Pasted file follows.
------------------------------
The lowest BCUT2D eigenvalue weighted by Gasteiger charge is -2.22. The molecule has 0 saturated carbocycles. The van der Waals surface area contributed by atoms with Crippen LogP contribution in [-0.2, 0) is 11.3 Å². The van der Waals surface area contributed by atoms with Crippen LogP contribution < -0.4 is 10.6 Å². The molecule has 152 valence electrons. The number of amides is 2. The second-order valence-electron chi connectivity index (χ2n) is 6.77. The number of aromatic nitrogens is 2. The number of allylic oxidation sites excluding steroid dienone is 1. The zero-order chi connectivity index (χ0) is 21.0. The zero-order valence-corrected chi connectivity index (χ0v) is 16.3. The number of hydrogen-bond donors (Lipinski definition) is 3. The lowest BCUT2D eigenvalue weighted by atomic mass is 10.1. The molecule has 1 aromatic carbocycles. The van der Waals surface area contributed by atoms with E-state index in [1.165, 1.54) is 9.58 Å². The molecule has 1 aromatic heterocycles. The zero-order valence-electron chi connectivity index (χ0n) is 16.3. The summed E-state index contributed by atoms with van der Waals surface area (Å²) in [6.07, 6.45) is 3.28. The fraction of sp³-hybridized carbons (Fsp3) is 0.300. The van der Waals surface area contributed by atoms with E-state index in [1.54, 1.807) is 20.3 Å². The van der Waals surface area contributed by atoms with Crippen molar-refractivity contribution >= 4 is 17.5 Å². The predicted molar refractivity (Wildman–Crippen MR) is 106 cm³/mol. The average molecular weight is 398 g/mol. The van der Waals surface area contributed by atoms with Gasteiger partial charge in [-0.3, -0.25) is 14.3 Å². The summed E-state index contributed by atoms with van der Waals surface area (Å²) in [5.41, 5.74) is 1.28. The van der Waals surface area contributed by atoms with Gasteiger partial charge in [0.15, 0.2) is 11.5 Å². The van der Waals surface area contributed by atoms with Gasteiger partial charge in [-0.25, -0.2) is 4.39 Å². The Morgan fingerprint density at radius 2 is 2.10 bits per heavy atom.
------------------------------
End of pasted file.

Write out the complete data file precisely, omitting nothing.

The lowest BCUT2D eigenvalue weighted by Gasteiger charge is -2.22. The molecule has 0 saturated carbocycles. The van der Waals surface area contributed by atoms with Crippen LogP contribution in [-0.2, 0) is 11.3 Å². The van der Waals surface area contributed by atoms with Crippen LogP contribution < -0.4 is 10.6 Å². The molecule has 152 valence electrons. The number of amides is 2. The second-order valence-electron chi connectivity index (χ2n) is 6.77. The number of aromatic nitrogens is 2. The number of allylic oxidation sites excluding steroid dienone is 1. The zero-order chi connectivity index (χ0) is 21.0. The zero-order valence-corrected chi connectivity index (χ0v) is 16.3. The number of hydrogen-bond donors (Lipinski definition) is 3. The lowest BCUT2D eigenvalue weighted by atomic mass is 10.1. The molecule has 1 aromatic carbocycles. The van der Waals surface area contributed by atoms with E-state index in [1.165, 1.54) is 9.58 Å². The molecule has 1 aromatic heterocycles. The zero-order valence-electron chi connectivity index (χ0n) is 16.3. The summed E-state index contributed by atoms with van der Waals surface area (Å²) in [6.07, 6.45) is 3.28. The fraction of sp³-hybridized carbons (Fsp3) is 0.300. The van der Waals surface area contributed by atoms with E-state index in [1.54, 1.807) is 20.3 Å². The van der Waals surface area contributed by atoms with Crippen molar-refractivity contribution >= 4 is 17.5 Å². The predicted molar refractivity (Wildman–Crippen MR) is 106 cm³/mol. The average molecular weight is 398 g/mol. The van der Waals surface area contributed by atoms with Gasteiger partial charge in [-0.3, -0.25) is 14.3 Å². The summed E-state index contributed by atoms with van der Waals surface area (Å²) in [5.41, 5.74) is 1.28. The van der Waals surface area contributed by atoms with Gasteiger partial charge in [0.15, 0.2) is 11.5 Å². The van der Waals surface area contributed by atoms with Gasteiger partial charge in [-0.25, -0.2) is 4.39 Å². The Morgan fingerprint density at radius 2 is 2.10 bits per heavy atom.